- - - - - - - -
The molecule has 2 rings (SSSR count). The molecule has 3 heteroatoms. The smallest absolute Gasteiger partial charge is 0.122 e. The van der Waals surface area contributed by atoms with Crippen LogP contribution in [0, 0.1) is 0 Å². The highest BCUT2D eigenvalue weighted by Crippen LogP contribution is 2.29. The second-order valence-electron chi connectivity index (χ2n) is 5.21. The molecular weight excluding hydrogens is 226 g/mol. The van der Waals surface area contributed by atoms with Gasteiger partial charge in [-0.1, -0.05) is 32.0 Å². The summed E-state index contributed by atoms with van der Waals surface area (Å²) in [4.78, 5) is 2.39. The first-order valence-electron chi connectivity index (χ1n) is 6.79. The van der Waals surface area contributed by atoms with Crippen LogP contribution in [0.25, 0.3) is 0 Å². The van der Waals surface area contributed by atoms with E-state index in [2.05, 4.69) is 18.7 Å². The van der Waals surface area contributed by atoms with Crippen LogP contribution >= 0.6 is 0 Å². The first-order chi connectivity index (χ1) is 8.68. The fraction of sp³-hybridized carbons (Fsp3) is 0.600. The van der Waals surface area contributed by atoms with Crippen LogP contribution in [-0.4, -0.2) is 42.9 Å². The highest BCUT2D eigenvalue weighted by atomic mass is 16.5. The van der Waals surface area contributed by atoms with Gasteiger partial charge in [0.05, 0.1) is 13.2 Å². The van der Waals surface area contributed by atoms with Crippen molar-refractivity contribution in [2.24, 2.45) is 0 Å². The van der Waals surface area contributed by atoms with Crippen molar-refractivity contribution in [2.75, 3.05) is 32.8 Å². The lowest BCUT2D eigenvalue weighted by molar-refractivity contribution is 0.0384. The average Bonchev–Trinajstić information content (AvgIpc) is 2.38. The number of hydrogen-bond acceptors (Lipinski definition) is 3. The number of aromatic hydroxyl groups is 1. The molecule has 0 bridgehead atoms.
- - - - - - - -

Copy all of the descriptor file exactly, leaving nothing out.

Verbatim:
The molecule has 2 rings (SSSR count). The molecule has 3 heteroatoms. The smallest absolute Gasteiger partial charge is 0.122 e. The van der Waals surface area contributed by atoms with Crippen LogP contribution in [0, 0.1) is 0 Å². The highest BCUT2D eigenvalue weighted by Crippen LogP contribution is 2.29. The second-order valence-electron chi connectivity index (χ2n) is 5.21. The molecular weight excluding hydrogens is 226 g/mol. The van der Waals surface area contributed by atoms with Gasteiger partial charge in [-0.1, -0.05) is 32.0 Å². The summed E-state index contributed by atoms with van der Waals surface area (Å²) in [4.78, 5) is 2.39. The first-order valence-electron chi connectivity index (χ1n) is 6.79. The van der Waals surface area contributed by atoms with Crippen LogP contribution in [0.25, 0.3) is 0 Å². The van der Waals surface area contributed by atoms with E-state index in [2.05, 4.69) is 18.7 Å². The van der Waals surface area contributed by atoms with Crippen LogP contribution >= 0.6 is 0 Å². The first-order chi connectivity index (χ1) is 8.68. The fraction of sp³-hybridized carbons (Fsp3) is 0.600. The van der Waals surface area contributed by atoms with Crippen LogP contribution in [-0.4, -0.2) is 42.9 Å². The highest BCUT2D eigenvalue weighted by atomic mass is 16.5. The van der Waals surface area contributed by atoms with Gasteiger partial charge in [0.05, 0.1) is 13.2 Å². The van der Waals surface area contributed by atoms with Crippen molar-refractivity contribution in [2.24, 2.45) is 0 Å². The van der Waals surface area contributed by atoms with Crippen molar-refractivity contribution in [2.75, 3.05) is 32.8 Å². The lowest BCUT2D eigenvalue weighted by molar-refractivity contribution is 0.0384. The average Bonchev–Trinajstić information content (AvgIpc) is 2.38. The number of hydrogen-bond acceptors (Lipinski definition) is 3. The number of aromatic hydroxyl groups is 1. The molecule has 0 bridgehead atoms.